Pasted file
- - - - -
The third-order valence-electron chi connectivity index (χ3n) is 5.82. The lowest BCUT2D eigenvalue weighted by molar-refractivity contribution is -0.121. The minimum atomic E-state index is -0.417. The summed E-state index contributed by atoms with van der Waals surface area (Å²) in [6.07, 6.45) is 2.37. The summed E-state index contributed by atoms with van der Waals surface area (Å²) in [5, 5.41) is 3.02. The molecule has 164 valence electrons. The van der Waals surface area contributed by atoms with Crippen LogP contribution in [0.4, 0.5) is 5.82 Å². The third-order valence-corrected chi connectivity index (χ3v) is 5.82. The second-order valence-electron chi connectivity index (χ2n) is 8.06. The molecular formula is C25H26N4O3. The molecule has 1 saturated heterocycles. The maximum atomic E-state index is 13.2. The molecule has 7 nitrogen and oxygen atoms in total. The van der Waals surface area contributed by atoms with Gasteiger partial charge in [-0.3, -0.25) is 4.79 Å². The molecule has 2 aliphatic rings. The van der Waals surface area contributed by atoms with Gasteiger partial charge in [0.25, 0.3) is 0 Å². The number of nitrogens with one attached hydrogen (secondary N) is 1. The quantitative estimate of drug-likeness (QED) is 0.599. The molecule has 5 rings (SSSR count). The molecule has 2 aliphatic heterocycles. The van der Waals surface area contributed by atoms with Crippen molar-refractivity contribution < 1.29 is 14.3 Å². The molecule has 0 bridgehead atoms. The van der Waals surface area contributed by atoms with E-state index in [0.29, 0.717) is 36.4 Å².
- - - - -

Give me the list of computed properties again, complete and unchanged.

The third-order valence-electron chi connectivity index (χ3n) is 5.82. The lowest BCUT2D eigenvalue weighted by molar-refractivity contribution is -0.121. The minimum atomic E-state index is -0.417. The summed E-state index contributed by atoms with van der Waals surface area (Å²) in [6.07, 6.45) is 2.37. The summed E-state index contributed by atoms with van der Waals surface area (Å²) in [5, 5.41) is 3.02. The molecule has 164 valence electrons. The van der Waals surface area contributed by atoms with Crippen LogP contribution in [0.4, 0.5) is 5.82 Å². The third-order valence-corrected chi connectivity index (χ3v) is 5.82. The second-order valence-electron chi connectivity index (χ2n) is 8.06. The molecular formula is C25H26N4O3. The molecule has 1 saturated heterocycles. The maximum atomic E-state index is 13.2. The molecule has 7 nitrogen and oxygen atoms in total. The van der Waals surface area contributed by atoms with Gasteiger partial charge in [-0.3, -0.25) is 4.79 Å². The molecule has 2 aliphatic rings. The van der Waals surface area contributed by atoms with Gasteiger partial charge in [0.25, 0.3) is 0 Å². The number of nitrogens with one attached hydrogen (secondary N) is 1. The quantitative estimate of drug-likeness (QED) is 0.599. The molecule has 5 rings (SSSR count). The molecule has 2 aliphatic heterocycles. The van der Waals surface area contributed by atoms with Crippen molar-refractivity contribution < 1.29 is 14.3 Å². The molecule has 0 bridgehead atoms. The van der Waals surface area contributed by atoms with E-state index in [0.29, 0.717) is 36.4 Å².